Indie developers are not exactly flocking to work with Stadia...
Stadia is Google’s new-age gaming console, without the console. It is essentially a game streaming service and can be used on the tech you already own. Just pick up the controller and go. Stadia can be played on many mobile and tablet devices, as well as computers and TVs (with a Chromecast Ultra), and will run wirelessly over Wi-Fi, or a wired ethernet connection. Currently, the controller must be wired, but plans for wireless capability are in motion.
While Stadia does have some big titles available to play now, including Borderlands 3, Destiny 2 and Red Dead Redemption 2, the exclusives they’ve managed to bag don’t inspire much confidence in the longevity of the streaming service.
So far, the only exclusive game Google Stadia has on offer is Tequila Works’ Gylt, with Orcs Must Die 3 on the way, sometime in the Spring of 2020. Google plans on several new exclusives for the system, however, there has been no info released on that.
This lack of exclusive content has been a sore spot for Google Stadia, and has ultimately led to poor sales, with Forbes even calling the brand's launch a “disaster”.
Google Stadia's upcoming plans include ten timed exclusive titles, as set out in its blog post from the start of this year reading; “we are targeting more than ten games in the first half of this year alone that will be only available on Stadia when they launch. We’re working with our partners to share more on those games soon.” There’s no word, yet, on what those exclusives could be, but Google has confirmed they are working with major companies such as EA, Bethesda, and Ubisoft. Whether or not these titles will be exclusive is not looking promising, given the huge powerhouses that are PlayStation and Xbox locking down publisher deals years ago.
Even though Stadia does have access to the Triple-A titles, it’s still missing out on the massive market that is indie games (such as Untitled Goose Game, Dead Cells, and more), but it appears developers simply won’t entertain the idea of working with Google on those.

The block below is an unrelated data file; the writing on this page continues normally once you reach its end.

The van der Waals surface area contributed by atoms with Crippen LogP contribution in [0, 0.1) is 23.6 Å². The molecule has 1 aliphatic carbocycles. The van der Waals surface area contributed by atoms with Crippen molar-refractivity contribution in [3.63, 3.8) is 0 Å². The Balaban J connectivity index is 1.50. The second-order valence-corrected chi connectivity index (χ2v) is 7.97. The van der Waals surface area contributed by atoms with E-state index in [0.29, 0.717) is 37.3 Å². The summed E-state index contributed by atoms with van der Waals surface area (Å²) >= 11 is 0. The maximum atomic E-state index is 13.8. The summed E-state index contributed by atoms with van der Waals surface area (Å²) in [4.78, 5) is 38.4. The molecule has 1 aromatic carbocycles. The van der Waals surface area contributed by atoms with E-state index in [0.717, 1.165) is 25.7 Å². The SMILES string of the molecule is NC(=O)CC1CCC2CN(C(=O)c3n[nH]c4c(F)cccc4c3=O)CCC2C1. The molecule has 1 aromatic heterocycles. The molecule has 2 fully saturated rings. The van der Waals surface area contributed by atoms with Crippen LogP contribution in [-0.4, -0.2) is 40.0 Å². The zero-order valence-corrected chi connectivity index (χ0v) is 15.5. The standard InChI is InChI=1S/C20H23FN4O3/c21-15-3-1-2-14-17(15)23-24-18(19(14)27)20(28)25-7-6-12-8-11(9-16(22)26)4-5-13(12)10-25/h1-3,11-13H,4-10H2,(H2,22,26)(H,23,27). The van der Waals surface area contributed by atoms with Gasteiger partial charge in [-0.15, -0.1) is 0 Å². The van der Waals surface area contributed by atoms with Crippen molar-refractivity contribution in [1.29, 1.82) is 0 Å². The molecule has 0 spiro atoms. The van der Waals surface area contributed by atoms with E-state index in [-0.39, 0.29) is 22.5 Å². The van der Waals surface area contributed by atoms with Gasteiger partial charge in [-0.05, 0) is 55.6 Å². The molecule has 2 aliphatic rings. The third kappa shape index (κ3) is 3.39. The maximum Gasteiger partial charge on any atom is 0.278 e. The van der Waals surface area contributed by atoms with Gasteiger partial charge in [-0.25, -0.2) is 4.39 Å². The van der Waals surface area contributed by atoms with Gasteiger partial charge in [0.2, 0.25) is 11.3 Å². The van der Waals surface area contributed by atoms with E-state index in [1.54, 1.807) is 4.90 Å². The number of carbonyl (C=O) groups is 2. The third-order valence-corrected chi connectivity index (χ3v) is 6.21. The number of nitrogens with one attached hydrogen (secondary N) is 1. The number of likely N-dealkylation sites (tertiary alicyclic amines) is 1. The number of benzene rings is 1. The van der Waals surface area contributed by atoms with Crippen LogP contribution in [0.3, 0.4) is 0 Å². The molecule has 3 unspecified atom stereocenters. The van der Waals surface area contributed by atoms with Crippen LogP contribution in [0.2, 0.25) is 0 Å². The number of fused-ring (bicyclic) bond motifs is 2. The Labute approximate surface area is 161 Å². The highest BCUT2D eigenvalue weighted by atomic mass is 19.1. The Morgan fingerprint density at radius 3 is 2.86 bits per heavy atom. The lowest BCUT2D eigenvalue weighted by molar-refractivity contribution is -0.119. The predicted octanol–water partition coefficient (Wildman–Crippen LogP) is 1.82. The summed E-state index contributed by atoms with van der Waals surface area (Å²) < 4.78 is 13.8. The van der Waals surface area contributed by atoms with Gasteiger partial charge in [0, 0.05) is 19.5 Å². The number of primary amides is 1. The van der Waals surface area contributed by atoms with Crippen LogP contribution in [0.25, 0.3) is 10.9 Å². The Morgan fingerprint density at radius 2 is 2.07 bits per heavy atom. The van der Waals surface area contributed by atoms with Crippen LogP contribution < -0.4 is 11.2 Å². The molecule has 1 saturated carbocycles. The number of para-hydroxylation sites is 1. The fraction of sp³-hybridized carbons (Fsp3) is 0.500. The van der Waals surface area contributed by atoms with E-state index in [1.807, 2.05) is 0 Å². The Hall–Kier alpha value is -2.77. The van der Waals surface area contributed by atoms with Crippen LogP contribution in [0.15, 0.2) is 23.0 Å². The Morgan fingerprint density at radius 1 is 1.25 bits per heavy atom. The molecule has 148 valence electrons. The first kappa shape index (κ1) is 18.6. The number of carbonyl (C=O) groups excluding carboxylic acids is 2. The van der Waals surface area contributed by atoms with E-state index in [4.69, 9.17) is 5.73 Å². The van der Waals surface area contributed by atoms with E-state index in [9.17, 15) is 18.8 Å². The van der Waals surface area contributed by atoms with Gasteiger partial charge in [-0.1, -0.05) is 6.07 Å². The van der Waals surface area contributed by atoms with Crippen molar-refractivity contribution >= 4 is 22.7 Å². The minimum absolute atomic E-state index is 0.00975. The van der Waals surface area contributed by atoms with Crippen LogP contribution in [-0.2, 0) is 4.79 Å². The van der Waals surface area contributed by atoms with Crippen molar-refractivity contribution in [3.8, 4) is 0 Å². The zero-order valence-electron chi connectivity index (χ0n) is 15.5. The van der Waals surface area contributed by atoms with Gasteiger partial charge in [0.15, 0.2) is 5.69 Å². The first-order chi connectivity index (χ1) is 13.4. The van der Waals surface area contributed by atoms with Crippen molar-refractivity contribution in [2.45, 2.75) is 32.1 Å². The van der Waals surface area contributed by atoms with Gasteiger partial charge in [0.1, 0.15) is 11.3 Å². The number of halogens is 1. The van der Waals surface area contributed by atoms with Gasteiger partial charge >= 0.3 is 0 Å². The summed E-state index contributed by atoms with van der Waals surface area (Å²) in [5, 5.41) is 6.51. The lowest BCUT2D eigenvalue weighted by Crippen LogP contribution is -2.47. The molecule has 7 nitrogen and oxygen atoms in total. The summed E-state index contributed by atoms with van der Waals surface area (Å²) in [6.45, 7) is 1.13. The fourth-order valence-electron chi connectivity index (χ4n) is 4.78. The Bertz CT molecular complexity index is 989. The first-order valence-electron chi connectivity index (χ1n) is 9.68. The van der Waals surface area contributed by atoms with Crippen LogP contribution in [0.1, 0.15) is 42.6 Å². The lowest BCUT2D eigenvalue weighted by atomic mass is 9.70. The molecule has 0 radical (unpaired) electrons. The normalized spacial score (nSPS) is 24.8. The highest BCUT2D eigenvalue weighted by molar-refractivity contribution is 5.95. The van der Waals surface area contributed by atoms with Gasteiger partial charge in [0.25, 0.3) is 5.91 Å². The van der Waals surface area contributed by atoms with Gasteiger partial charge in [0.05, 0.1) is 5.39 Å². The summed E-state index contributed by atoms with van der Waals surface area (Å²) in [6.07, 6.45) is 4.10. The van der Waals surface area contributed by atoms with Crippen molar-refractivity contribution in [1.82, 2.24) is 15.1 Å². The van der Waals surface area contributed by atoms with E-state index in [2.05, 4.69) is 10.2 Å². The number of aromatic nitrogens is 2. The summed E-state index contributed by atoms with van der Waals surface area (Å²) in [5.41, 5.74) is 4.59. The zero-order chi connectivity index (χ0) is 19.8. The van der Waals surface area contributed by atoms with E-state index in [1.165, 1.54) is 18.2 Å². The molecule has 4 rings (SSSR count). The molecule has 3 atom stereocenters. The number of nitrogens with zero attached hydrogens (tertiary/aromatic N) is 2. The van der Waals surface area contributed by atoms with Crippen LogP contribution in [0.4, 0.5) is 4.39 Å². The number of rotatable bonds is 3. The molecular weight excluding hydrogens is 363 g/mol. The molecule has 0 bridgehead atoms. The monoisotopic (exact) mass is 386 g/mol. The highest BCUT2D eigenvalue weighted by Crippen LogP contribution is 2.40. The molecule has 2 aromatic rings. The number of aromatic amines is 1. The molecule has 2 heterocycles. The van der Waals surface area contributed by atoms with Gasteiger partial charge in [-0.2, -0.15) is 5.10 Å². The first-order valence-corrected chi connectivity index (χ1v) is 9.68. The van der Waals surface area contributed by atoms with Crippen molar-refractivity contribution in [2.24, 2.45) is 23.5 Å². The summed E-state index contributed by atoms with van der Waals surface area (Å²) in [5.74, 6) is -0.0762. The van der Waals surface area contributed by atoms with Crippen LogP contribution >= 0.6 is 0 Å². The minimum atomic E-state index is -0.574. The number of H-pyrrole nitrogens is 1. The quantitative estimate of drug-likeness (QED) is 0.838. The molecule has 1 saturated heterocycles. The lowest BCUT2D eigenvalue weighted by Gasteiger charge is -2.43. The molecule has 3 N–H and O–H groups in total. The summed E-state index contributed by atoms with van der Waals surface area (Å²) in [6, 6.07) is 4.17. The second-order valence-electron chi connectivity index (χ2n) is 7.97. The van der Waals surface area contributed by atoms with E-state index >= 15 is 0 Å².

Show Them The Money?
Business Insider spoke with several unnamed indie developers, who all echoed the same sentiment; "usually with that kind of thing, they lead with some kind of offer that would give you an incentive to go with them." But the incentive "was kind of non-existent," they said.
Another indie publishing executive added, "it's that there isn't enough money there, [and the offer was] so low that it wasn't even part of the conversation."
In a bid to add games to its roster, Stadia Games and Entertainment, Google Stadia’s own studio has been launched in Playa Vista, California, headed up by Shannon Studstill, former head of Sony Santa Monica and a PlayStation Veteran. The hopes are to develop games exclusively for Stadia, as well as working with third-party developers to encourage them to support Stadia-specific features rather than just pushing their standard version to the platform.
It seems Google Stadia has two options to revamp its current status; make its own titles, or simply put up the cash to indie developers for theirs. The next few months will be key to Google Stadia’s success or failure, and cement or delete their place in gaming history.
Images via PAImages and House House